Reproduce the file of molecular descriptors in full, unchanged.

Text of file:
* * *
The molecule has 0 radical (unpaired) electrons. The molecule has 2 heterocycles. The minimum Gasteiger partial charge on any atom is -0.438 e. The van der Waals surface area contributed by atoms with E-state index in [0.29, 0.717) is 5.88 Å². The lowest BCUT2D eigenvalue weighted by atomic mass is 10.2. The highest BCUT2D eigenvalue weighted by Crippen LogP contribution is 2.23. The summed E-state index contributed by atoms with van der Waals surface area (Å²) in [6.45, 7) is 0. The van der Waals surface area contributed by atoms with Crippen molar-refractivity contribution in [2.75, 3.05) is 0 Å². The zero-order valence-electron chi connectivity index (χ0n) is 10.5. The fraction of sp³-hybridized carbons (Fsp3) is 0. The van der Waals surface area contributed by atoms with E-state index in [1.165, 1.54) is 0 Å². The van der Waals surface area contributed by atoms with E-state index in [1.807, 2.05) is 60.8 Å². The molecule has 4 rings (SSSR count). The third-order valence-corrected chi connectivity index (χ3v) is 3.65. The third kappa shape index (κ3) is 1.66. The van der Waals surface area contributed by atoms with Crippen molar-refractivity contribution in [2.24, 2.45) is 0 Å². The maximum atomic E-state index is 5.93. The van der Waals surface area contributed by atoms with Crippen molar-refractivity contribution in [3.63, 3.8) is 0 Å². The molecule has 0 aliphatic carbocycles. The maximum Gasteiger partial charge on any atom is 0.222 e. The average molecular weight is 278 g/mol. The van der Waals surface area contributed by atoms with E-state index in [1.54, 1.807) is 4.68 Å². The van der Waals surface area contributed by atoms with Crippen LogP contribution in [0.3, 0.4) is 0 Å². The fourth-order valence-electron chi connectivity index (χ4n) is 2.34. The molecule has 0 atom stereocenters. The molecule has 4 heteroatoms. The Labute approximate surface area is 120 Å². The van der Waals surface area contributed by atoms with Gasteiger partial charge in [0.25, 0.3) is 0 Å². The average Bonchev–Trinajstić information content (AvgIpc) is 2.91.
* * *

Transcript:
The molecule has 0 radical (unpaired) electrons. The molecule has 2 heterocycles. The minimum Gasteiger partial charge on any atom is -0.438 e. The van der Waals surface area contributed by atoms with E-state index in [0.29, 0.717) is 5.88 Å². The lowest BCUT2D eigenvalue weighted by atomic mass is 10.2. The highest BCUT2D eigenvalue weighted by Crippen LogP contribution is 2.23. The summed E-state index contributed by atoms with van der Waals surface area (Å²) in [6.45, 7) is 0. The van der Waals surface area contributed by atoms with Crippen molar-refractivity contribution in [2.75, 3.05) is 0 Å². The zero-order valence-electron chi connectivity index (χ0n) is 10.5. The fraction of sp³-hybridized carbons (Fsp3) is 0. The van der Waals surface area contributed by atoms with E-state index in [1.165, 1.54) is 0 Å². The van der Waals surface area contributed by atoms with E-state index in [1.807, 2.05) is 60.8 Å². The molecule has 4 rings (SSSR count). The third-order valence-corrected chi connectivity index (χ3v) is 3.65. The third kappa shape index (κ3) is 1.66. The van der Waals surface area contributed by atoms with Crippen molar-refractivity contribution in [2.24, 2.45) is 0 Å². The maximum atomic E-state index is 5.93. The van der Waals surface area contributed by atoms with Crippen molar-refractivity contribution in [3.63, 3.8) is 0 Å². The molecule has 0 aliphatic carbocycles. The maximum Gasteiger partial charge on any atom is 0.222 e. The average molecular weight is 278 g/mol. The van der Waals surface area contributed by atoms with E-state index in [1.54, 1.807) is 4.68 Å². The van der Waals surface area contributed by atoms with Crippen LogP contribution in [0.3, 0.4) is 0 Å². The fourth-order valence-electron chi connectivity index (χ4n) is 2.34. The molecule has 0 atom stereocenters. The molecule has 4 heteroatoms. The Labute approximate surface area is 120 Å². The van der Waals surface area contributed by atoms with Gasteiger partial charge in [0.25, 0.3) is 0 Å². The average Bonchev–Trinajstić information content (AvgIpc) is 2.91.